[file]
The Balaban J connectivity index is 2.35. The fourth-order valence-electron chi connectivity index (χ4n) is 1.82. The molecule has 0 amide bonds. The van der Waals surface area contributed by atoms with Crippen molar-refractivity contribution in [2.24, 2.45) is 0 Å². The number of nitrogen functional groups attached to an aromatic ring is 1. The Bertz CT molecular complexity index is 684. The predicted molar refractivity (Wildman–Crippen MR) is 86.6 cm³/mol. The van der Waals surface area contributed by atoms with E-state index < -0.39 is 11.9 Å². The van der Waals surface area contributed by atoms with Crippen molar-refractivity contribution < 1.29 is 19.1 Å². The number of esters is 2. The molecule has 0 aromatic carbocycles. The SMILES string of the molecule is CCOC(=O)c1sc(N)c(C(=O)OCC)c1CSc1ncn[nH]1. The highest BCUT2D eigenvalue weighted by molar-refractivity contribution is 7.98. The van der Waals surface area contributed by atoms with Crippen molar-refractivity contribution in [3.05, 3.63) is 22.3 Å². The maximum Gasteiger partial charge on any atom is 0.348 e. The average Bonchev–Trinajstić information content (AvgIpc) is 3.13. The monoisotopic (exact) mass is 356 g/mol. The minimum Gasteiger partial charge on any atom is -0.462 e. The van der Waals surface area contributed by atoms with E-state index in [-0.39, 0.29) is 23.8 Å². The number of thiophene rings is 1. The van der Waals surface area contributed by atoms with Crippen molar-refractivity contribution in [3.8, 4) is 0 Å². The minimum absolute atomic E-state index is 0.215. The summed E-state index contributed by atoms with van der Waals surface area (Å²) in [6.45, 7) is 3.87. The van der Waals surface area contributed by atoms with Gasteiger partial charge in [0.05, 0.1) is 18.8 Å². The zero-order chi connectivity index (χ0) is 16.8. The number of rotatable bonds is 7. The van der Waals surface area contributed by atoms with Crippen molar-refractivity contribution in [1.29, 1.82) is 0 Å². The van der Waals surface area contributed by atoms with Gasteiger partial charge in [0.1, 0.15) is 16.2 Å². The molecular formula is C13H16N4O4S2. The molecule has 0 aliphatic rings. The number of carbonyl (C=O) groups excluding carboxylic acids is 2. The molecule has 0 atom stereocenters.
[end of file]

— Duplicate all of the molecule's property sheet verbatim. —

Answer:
The Balaban J connectivity index is 2.35. The fourth-order valence-electron chi connectivity index (χ4n) is 1.82. The molecule has 0 amide bonds. The van der Waals surface area contributed by atoms with Crippen molar-refractivity contribution in [2.24, 2.45) is 0 Å². The number of nitrogen functional groups attached to an aromatic ring is 1. The Bertz CT molecular complexity index is 684. The predicted molar refractivity (Wildman–Crippen MR) is 86.6 cm³/mol. The van der Waals surface area contributed by atoms with E-state index < -0.39 is 11.9 Å². The van der Waals surface area contributed by atoms with Crippen molar-refractivity contribution < 1.29 is 19.1 Å². The number of esters is 2. The molecule has 0 aromatic carbocycles. The SMILES string of the molecule is CCOC(=O)c1sc(N)c(C(=O)OCC)c1CSc1ncn[nH]1. The highest BCUT2D eigenvalue weighted by molar-refractivity contribution is 7.98. The van der Waals surface area contributed by atoms with Crippen molar-refractivity contribution in [3.05, 3.63) is 22.3 Å². The maximum Gasteiger partial charge on any atom is 0.348 e. The average Bonchev–Trinajstić information content (AvgIpc) is 3.13. The monoisotopic (exact) mass is 356 g/mol. The minimum Gasteiger partial charge on any atom is -0.462 e. The van der Waals surface area contributed by atoms with E-state index in [-0.39, 0.29) is 23.8 Å². The number of thiophene rings is 1. The van der Waals surface area contributed by atoms with Crippen molar-refractivity contribution in [3.8, 4) is 0 Å². The minimum absolute atomic E-state index is 0.215. The summed E-state index contributed by atoms with van der Waals surface area (Å²) in [6.45, 7) is 3.87. The van der Waals surface area contributed by atoms with Gasteiger partial charge in [0.05, 0.1) is 18.8 Å². The zero-order chi connectivity index (χ0) is 16.8. The number of rotatable bonds is 7. The van der Waals surface area contributed by atoms with Crippen molar-refractivity contribution in [1.29, 1.82) is 0 Å². The van der Waals surface area contributed by atoms with Gasteiger partial charge in [0.1, 0.15) is 16.2 Å². The molecular formula is C13H16N4O4S2. The molecule has 0 aliphatic rings. The number of carbonyl (C=O) groups excluding carboxylic acids is 2. The molecule has 0 atom stereocenters.